from Pressure Points and Middle East Program

Syria: Realpolitik or Folly?

July 1, 2011

Blog Post
Blog posts represent the views of CFR fellows and staff and not those of CFR, which takes no institutional positions.

In the last week the news has brought reports of additional repression in Syria, and of the American response: to urge Syrian dissidents to negotiate with the Assad regime.

This Washington Post account describes typical events on the ground in Syria:

“Around 100 peaceful protesters calling for freedom were met with police and baton-wielding security forces Thursday at Damascus University.  Students gathered outside the faculty of economics in the Baramkeh area of Damascus minutes after 3pm today calling for freedom. Dozens more students joined together with the small group as the chanting became more forceful. One female protester managed to unfurl a flag before police and security forces charged on the crowd.”

On June 23, the New York Times reported that “Syrian forces backed by snipers and tanks stormed into the border town of Khirbet al-Jouz…sending hundreds of refugees fleeing to Turkey from the informal camp where they had sought shelter from a violent crackdown on protests in the country’s rural northwest.”

The Assad regime has adopted a diplomatic and propaganda plan so clear in its duplicity that I had assumed no one would fall for it. While the killing and jailing continue, the regime has also allowed one single meeting of dissidents in Damascus. In response, according to the Guardian newspaper in London, “The US is pushing the Syrian opposition to maintain dialogue with Bashar al-Assad’s regime as details emerge of a controversial ’roadmap’ for reforms that would leave him in power for now despite demands for his overthrow during the country’s bloody three-month uprising.”

The Guardian account continues: “Quiet US interest in the roadmap dovetails with public demands from Washington that Assad reform or step down. Robert Ford, the US ambassador, has been urging opposition figures to talk to the regime, said Radwan Ziadeh, a leading exile, who insisted the strategy would not work. ‘They are asking Bashar to lead the transition and this is not acceptable to the protesters,’ he said. ‘It is too late.’”

The State Department denies that it is pushing the opposition into compromising its objectives and principles, but the Guardian then reports this: “A state department spokesman said: ‘We are encouraging genuine dialogue between the opposition and the regime but we are not promoting anything. We want to see a democratic Syria but this is in the hands of the Syrian people.’”

So, it is in the hands of the Syrians—but just in case they don’t get the message it is again clarified: the United States wants the regime to talk, not to fall. In recent trips to the Middle East and in conversations with Arab democracy activists, I have often been asked why the United States is backing Bashar. After months of denying it, I can only conclude they were right. How else can one read these news reports?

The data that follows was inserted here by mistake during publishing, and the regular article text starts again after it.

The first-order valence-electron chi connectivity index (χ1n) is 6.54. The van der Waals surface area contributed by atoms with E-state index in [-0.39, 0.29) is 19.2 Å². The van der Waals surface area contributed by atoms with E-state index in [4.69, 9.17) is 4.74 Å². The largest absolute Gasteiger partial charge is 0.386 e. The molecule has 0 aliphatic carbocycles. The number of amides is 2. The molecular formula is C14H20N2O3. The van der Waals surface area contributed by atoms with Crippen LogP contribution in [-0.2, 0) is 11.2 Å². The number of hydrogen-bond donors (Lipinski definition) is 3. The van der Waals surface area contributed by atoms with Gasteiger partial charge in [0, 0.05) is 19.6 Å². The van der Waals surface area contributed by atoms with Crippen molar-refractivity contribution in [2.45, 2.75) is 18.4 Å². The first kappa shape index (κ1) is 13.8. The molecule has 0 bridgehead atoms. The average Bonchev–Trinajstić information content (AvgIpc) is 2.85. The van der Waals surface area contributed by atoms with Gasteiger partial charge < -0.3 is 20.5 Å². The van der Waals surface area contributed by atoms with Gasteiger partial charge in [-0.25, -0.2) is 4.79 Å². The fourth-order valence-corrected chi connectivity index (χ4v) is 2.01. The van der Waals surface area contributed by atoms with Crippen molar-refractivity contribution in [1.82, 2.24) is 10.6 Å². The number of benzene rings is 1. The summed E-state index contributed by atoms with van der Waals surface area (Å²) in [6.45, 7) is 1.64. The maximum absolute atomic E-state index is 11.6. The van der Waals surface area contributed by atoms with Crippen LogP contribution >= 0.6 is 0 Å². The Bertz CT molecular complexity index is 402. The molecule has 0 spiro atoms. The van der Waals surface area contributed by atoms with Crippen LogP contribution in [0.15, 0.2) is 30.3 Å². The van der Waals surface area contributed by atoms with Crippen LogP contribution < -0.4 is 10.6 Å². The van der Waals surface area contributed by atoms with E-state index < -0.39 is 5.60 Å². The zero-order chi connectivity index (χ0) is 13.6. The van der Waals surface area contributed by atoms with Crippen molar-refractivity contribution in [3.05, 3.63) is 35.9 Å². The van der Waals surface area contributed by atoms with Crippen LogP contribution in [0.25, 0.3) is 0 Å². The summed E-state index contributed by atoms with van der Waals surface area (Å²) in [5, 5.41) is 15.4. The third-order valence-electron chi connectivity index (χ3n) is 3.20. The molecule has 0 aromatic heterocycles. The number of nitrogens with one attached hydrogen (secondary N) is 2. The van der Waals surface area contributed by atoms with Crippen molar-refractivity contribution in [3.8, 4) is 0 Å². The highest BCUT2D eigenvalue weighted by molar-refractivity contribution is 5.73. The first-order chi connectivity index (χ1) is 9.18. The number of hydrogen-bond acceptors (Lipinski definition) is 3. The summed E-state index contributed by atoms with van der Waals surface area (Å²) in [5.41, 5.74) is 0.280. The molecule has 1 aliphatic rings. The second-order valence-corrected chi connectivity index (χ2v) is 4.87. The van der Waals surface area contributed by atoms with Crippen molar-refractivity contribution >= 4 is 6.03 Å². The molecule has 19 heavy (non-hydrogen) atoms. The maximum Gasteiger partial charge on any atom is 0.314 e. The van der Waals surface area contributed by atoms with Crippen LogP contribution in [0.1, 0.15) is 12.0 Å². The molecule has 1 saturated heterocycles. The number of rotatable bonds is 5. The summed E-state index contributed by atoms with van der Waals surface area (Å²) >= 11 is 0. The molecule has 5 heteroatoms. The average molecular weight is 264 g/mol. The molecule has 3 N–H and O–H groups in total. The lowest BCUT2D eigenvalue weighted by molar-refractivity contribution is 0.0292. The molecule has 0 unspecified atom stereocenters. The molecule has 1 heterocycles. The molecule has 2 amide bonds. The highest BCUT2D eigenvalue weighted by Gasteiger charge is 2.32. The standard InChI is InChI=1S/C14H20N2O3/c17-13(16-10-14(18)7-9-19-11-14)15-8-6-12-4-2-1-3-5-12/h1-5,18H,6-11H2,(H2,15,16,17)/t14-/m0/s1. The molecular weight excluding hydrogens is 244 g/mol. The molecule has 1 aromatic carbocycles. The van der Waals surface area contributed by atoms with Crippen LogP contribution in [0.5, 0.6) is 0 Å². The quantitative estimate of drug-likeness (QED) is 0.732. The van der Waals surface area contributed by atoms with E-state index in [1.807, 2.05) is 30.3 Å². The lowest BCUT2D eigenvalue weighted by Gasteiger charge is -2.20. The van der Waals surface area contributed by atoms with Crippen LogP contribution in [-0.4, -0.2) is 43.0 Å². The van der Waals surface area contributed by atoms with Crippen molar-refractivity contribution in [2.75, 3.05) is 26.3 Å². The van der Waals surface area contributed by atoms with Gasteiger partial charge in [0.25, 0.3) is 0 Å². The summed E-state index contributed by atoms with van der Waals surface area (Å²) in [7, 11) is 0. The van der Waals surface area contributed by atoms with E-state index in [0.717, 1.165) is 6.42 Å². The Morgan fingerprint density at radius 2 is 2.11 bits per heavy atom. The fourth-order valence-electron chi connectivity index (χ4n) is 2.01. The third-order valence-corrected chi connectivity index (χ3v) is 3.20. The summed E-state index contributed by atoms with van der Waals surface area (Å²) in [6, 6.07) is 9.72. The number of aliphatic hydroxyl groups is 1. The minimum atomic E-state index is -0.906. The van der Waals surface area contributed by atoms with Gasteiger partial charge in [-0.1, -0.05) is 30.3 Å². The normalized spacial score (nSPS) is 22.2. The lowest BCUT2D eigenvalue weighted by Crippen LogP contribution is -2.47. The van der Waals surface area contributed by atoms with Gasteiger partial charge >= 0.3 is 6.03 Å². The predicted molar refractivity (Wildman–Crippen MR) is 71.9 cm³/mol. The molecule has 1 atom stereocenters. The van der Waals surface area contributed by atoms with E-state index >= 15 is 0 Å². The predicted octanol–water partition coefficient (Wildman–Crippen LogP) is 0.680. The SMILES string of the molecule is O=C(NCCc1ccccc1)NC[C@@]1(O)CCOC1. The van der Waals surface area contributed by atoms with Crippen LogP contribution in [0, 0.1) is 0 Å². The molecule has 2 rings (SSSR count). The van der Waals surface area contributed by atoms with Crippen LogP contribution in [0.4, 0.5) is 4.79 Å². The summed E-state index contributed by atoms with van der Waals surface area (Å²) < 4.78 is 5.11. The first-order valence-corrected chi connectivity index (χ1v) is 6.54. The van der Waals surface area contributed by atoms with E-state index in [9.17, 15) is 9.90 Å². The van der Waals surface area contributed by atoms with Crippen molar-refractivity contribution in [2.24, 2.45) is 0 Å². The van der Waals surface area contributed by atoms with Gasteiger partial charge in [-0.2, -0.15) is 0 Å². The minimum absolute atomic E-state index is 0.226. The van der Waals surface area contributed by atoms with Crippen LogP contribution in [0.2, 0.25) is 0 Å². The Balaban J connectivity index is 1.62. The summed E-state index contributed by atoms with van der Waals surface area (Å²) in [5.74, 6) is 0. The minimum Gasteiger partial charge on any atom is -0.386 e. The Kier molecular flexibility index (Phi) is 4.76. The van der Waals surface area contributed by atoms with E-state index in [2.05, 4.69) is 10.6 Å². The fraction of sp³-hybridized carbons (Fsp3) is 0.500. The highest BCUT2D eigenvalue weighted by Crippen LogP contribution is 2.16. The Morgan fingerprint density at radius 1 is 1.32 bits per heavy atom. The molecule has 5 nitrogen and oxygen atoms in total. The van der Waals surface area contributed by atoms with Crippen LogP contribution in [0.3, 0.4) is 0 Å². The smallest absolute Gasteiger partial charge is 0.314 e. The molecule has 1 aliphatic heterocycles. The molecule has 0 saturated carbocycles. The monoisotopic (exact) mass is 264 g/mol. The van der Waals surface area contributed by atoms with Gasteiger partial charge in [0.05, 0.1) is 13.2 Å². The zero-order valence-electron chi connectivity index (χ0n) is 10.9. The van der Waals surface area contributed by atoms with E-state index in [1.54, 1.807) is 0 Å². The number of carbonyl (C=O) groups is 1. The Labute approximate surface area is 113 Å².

It is not possible to have “genuine dialogue” with a regime that has murdered roughly fourteen hundred peaceful protesters, jailed up to ten thousand more, and continues to shoot and imprison anyone it pleases. The American call for such “dialogue” is an act of realpolitik that abandons all claim to morality.

That is bad enough, but realpolitik must then be judged by its logic and its fruits. There are none, except for undermining the moral position of the United States. To repeat what has been written here before, the Assad regime is an enemy of the United States. It has the blood of tens of thousands of Syrians on its hands but also of thousands of Americans, killed in Iraq by jihadis it led into Iraq for that purpose. It is Iran’s only Arab ally, and provides Iran with a Mediterranean port, a border with Israel through Hizballah, and an arms trafficking route from Iran to Hizballah.  It supports and houses Hamas and other Palestinian terrorist groups. The fall of the Assad regime would be the greatest blow we can strike against Iran and its terrorist allies today.

“Encouraging genuine dialogue” is a pitiful position for the United States to take when our interests—and those of our enemies—are so clear, and when astonishingly courageous Syrians keep risking their lives to bring down the Assad regime. Our interests and our values coincide in Syria, and both are undermined when our policies have the effect of prolonging in power a vicious, anti-American regime allied to terrorist groups and to Iran. This policy is folly, not realpolitik.